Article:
After you fill out an application with the Health Insurance Marketplace® and provide household and income information, you’ll find out if you qualify for a premium tax credit that lowers your monthly health insurance bill.
You’ll also find out if your income qualifies you for extra savings known as “cost-sharing reductions.” If it does, you can save money a second way: by paying less out of pocket each time you get medical services.
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Getting extra savings with a Silver plan
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- If you qualify for cost-sharing reductions: You must pick a plan in the Silver category to get these extra savings on out-of-pocket costs.
- If you enroll in a plan in another health plan category, you can still use a premium tax credit. But, you won’t get these extra savings.
- Silver plans may also be available if you’re eligible for a premium tax credit and can enroll through a Special Enrollment Period based on estimated household income.
- If you’re enrolled in a Silver plan and lose your cost-sharing reductions: You’ll qualify for a Special Enrollment Period. If you want to change plans, you can enroll in a Bronze, Silver or Gold plan that meets your needs and fits your budget.
Do you qualify for cost-sharing reductions?
Use this quick tool to see if your 2023 income estimate falls in the range for cost-sharing reductions.
- If it does fall in the range, the amount you'll save on out-of-pocket costs depends on your specific income estimate. The lower your income within the range, the more you'll save.
- You'll find out exactly how much you'll save only after you apply and shop for Silver plans in the Marketplace.
How cost-sharing reductions work
If you qualify for savings on out-of-pocket costs and enroll in a Silver plan:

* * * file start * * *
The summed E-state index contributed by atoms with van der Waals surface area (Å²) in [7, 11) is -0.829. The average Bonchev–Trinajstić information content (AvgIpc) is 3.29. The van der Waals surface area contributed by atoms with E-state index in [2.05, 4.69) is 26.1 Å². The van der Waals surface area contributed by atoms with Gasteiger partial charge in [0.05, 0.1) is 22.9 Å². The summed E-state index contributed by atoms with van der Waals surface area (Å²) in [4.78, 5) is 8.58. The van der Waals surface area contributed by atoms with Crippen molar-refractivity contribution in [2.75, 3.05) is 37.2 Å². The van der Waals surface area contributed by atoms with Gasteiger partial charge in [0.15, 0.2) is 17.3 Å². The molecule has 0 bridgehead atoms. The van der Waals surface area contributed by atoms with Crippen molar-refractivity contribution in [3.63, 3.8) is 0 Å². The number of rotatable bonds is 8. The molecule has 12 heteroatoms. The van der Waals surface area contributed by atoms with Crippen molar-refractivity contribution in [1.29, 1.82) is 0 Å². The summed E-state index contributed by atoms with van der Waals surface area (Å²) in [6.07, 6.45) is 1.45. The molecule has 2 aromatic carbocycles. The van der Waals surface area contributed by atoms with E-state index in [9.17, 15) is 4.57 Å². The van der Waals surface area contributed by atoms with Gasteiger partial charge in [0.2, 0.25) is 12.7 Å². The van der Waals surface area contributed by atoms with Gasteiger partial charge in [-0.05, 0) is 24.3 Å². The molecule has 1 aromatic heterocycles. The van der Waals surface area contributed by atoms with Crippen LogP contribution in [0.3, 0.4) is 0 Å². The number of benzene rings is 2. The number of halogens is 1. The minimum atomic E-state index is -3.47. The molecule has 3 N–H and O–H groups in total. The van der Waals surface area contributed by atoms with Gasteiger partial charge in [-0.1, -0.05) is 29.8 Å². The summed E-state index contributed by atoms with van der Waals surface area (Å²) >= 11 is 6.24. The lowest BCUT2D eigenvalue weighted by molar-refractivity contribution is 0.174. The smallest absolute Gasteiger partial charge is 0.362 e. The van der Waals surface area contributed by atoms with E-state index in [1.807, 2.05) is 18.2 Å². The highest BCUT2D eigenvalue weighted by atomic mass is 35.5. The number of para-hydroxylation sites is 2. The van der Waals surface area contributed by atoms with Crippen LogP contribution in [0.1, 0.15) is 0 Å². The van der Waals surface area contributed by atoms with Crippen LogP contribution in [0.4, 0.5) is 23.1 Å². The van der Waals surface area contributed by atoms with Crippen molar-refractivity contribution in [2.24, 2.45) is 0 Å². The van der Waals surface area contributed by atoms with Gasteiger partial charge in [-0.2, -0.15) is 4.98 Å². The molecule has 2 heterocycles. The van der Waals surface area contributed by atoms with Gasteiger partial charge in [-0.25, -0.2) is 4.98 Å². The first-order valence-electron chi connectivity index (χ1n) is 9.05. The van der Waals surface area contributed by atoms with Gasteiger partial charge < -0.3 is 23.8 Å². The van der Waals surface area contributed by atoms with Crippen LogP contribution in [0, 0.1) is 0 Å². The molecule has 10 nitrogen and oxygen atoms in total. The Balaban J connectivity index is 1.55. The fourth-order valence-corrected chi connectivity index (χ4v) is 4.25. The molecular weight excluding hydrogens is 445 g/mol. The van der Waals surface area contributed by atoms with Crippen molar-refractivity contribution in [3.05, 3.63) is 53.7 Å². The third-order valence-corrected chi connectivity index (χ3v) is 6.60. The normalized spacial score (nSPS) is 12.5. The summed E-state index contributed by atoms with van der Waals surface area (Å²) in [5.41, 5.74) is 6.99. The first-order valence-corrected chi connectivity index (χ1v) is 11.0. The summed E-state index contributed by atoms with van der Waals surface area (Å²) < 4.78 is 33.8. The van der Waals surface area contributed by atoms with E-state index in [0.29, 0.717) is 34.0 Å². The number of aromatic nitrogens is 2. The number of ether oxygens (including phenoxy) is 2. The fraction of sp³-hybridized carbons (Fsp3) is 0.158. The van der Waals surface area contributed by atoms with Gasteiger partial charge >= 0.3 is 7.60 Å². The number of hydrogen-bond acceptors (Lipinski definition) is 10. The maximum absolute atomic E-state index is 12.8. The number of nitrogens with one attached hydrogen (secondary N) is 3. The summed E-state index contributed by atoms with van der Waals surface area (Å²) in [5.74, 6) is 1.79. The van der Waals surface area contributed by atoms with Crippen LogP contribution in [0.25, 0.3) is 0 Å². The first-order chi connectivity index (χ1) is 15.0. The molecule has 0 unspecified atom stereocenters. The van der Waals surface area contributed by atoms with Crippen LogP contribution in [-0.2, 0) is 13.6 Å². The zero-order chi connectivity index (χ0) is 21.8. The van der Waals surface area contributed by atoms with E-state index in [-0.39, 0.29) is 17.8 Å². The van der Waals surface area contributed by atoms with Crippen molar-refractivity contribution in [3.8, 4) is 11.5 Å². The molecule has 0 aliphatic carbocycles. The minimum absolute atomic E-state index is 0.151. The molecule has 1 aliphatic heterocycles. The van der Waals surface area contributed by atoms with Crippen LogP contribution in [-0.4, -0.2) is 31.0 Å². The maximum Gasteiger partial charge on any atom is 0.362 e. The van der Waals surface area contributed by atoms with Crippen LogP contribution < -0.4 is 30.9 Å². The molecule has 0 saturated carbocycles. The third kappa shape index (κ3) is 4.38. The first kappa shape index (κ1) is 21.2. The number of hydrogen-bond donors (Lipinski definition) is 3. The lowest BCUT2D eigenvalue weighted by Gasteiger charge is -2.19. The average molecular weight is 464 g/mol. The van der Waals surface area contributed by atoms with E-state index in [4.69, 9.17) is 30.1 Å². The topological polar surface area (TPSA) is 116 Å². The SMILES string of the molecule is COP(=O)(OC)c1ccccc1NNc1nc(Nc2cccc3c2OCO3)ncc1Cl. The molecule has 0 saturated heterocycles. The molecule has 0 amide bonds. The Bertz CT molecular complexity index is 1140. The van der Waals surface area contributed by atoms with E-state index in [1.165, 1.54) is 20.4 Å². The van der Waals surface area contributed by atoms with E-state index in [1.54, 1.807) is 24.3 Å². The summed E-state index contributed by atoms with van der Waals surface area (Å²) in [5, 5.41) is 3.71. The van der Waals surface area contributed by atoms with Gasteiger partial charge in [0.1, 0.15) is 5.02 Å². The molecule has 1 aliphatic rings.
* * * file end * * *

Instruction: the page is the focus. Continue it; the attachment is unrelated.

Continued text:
- You'll have a lower deductible. This means the insurance plan starts to pay its share of your medical costs sooner. For example, if a particular Silver plan has a $750 deductible, you have to pay the first $750 of medical care yourself before the insurance company pays anything (other than for free preventive services). But if you qualify for cost-sharing reductions, your deductible for a Silver plan could be $300 or $500, depending on your income.
- You'll have lower copayments or coinsurance. These are the payments you make each time you get care — like $30 for a doctor visit. If a Silver plan's copayment is $30 for a doctor's visit, if you enroll in the plan and qualify for extra savings, you may pay $20 or $15 instead.
- You'll have a lower "out-of-pocket maximum." This means the total amount you'd have to pay in a year if you used a lot of care, like if you got seriously sick or had an accident, would be lower. Instead of $5,000, your out-of-pocket maximum for a particular Silver plan could be $3,000.
Note: These examples explain how cost-sharing reductions work. Your costs will vary depending on which plan you pick.
Plans in all categories have a wide range of deductibles, copayments/coinsurance, and out-of-pocket maximums. You'll know exactly how much you save on out-of-pocket costs only when you shop for Silver plans in the Marketplace.
American Indians and Alaska Natives and cost-sharing reductions
Learn about special cost-sharing reduction rules for American Indians and Alaska Natives.
More answers: Cost-sharing reductions
- How will I find out if I qualify for cost-sharing reductions?
After you apply for Marketplace coverage, check your Eligibility Determination Notice. If it says "Can choose a health plan with lower copayments, coinsurance, and deductibles" and is followed by (04), (05), or (06), you qualify for income-based savings — but only if you pick a Silver plan.
- If I choose a Catastrophic plan will I qualify for savings on out-of-pocket costs?
No. Cost-sharing reductions apply only to Silver plans. (Catastrophic plans are also not eligible for a premium tax credit, no matter what your income is.)